Don Blankenship lost at the Supreme Court on Oct. 10. He had sued NBC, CNBC, Fox News, MSNBC, and other media properties for defamation, and he appealed to the high court to redress his loss at the 4th Circuit Court of Appeals. His case was rejected because he is a public figure, and the law protects lies told about public figures. Justice Clarence Thomas used the case to argue that the Court needs to rewrite the law, giving public figures back some legal protection of their good names.
Never a Felon
On April 5, 2010, an explosion killed 29 miners at West Virginia’s Upper Big Branch mine, the worst mining disaster in 40 years. Blankenship was in the middle of it as CEO. In the fallout after the explosion and years later, he was convicted of conspiring to violate federal mine safety standards. He went to trial and beat two felony charges but lost on the misdemeanor. Blankenship had to serve a year in prison upon conviction. If a news outlet later called him a felon, should he be able to sue? That’s what the case is about.
People deemed public figures generally or for a specific story usually can’t sue others for defamation. The Supreme Court created this rule in 1964’s New York Times Co. v. Sullivan case. About it, Justice Thomas wrote:
“It decreed that the Constitution required ‘a federal rule that prohibits a public official from recovering damages for a defamatory falsehood relating to his official conduct unless he proves that the statement was made with “actual malice” — that is, with knowledge that it was false or with reckless disregard of whether it was false or not.’ The Court did not base this ‘actual malice’ rule in the original meaning of the First Amendment.”
In 2018, Republican hopefuls in West Virginia vied for the nomination to challenge Democrat Joe Manchin for US Senate. Blankenship threw his hat in the ring until, his complaint says, the media outlets he sued “derailed [his] candidacy by falsely publishing that [he] is a ‘convicted felon.’” He went on to say, “The damage was irreparable. No person convicted of a felony has ever been elected to the United States Senate.”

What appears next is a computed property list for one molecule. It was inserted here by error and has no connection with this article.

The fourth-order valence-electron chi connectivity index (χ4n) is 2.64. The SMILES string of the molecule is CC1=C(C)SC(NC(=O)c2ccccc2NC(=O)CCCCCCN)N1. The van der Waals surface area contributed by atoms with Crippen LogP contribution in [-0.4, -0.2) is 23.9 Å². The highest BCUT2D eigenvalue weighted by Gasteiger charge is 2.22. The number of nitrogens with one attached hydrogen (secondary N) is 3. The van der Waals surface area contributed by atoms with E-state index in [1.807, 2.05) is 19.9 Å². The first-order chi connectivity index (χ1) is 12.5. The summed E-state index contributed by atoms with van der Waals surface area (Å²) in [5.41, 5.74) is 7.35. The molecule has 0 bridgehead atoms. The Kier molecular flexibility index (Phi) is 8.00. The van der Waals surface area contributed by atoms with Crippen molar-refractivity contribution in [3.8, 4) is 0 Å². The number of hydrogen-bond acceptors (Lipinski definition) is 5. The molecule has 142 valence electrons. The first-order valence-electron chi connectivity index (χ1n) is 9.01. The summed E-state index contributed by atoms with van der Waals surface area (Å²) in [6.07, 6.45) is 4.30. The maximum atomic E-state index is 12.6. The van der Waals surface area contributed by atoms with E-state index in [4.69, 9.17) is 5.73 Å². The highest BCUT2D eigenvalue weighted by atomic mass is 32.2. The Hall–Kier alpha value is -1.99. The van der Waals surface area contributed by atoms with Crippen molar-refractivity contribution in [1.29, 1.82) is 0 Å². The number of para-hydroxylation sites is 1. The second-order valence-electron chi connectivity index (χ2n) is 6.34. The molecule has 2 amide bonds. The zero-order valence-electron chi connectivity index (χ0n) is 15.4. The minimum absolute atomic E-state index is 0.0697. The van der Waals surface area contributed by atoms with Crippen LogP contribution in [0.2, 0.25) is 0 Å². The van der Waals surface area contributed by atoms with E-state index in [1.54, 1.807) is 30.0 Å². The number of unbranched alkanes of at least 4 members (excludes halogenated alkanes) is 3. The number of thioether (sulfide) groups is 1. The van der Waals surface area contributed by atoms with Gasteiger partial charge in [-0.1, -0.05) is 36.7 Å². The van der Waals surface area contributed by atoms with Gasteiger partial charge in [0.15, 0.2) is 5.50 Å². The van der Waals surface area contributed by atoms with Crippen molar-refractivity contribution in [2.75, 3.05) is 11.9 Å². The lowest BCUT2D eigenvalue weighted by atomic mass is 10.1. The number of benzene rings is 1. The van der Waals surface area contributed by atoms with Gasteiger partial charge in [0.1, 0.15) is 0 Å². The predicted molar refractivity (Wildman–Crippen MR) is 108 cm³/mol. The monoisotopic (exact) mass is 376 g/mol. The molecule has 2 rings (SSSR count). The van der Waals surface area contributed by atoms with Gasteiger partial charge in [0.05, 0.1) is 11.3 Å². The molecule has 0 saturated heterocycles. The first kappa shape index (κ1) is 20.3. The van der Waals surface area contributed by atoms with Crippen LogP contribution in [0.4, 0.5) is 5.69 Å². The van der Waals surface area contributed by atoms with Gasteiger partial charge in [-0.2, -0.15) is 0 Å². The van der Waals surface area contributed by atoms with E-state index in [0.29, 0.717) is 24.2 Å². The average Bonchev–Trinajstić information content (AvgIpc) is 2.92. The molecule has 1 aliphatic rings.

Thomas Hints at New Rules
Under the Sullivan standard, Blankenship will never recover because he can’t prove news outlets knew for sure he wasn’t a felon but said so anyway. Blankenship asked the Court to rewrite its created law, and Justice Thomas is ready, willing, and able to do it – in a suitable case. Thomas agreed to reject Blankenship’s case because of a detail in West Virginia’s state law. In another case, however, he would rewrite Sullivan, ditching the actual-malice rule. The Justice quoted himself from another opinion, writing:
“And the actual-malice standard comes at a heavy cost, allowing media organizations and interest groups ‘to cast false aspersions on public figures with near impunity.’ The Court cannot justify continuing to impose a rule of its own creation when it has not ‘even inquired whether the First or Fourteenth Amendment, as originally understood, encompasses an actual-malice standard.’”
The impact on public discourse of such a move is hard to underestimate. Media outlets would likely proceed with great caution, not publishing some controversial stories, as would individuals on social media – especially those with something to protect from suit. This might yield far fewer defamatory instances for public figures and definitely decrease reporting and posting on contentious stories. That may be the price if the Court rewrites the rule it implemented. Justice Thomas’ writing does not have the force of law but may prove highly influential in how other Justices and lower court judges see the issue and rule on future cases.